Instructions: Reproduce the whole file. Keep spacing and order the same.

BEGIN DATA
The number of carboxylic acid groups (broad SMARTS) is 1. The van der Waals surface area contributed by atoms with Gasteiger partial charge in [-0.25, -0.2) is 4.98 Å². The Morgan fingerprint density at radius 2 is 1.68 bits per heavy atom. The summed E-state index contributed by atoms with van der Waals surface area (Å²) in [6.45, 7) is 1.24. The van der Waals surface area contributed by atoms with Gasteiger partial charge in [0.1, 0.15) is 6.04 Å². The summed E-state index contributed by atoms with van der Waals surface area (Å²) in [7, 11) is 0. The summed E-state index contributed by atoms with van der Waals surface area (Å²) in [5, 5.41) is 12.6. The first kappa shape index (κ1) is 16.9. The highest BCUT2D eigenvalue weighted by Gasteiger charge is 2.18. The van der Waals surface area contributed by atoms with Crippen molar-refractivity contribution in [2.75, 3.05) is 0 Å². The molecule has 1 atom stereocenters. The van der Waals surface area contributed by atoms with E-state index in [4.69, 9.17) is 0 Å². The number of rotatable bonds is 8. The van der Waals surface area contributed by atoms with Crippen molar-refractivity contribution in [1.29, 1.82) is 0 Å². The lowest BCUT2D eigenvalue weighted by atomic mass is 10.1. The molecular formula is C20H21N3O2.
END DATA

The number of carboxylic acid groups (broad SMARTS) is 1. The van der Waals surface area contributed by atoms with Gasteiger partial charge in [-0.25, -0.2) is 4.98 Å². The Morgan fingerprint density at radius 2 is 1.68 bits per heavy atom. The summed E-state index contributed by atoms with van der Waals surface area (Å²) in [6.45, 7) is 1.24. The van der Waals surface area contributed by atoms with Gasteiger partial charge in [0.1, 0.15) is 6.04 Å². The summed E-state index contributed by atoms with van der Waals surface area (Å²) in [7, 11) is 0. The summed E-state index contributed by atoms with van der Waals surface area (Å²) in [5, 5.41) is 12.6. The first kappa shape index (κ1) is 16.9. The highest BCUT2D eigenvalue weighted by Gasteiger charge is 2.18. The van der Waals surface area contributed by atoms with Crippen molar-refractivity contribution in [2.75, 3.05) is 0 Å². The molecule has 1 atom stereocenters. The van der Waals surface area contributed by atoms with E-state index in [4.69, 9.17) is 0 Å². The number of rotatable bonds is 8. The van der Waals surface area contributed by atoms with Crippen molar-refractivity contribution in [1.29, 1.82) is 0 Å². The lowest BCUT2D eigenvalue weighted by atomic mass is 10.1. The molecular formula is C20H21N3O2.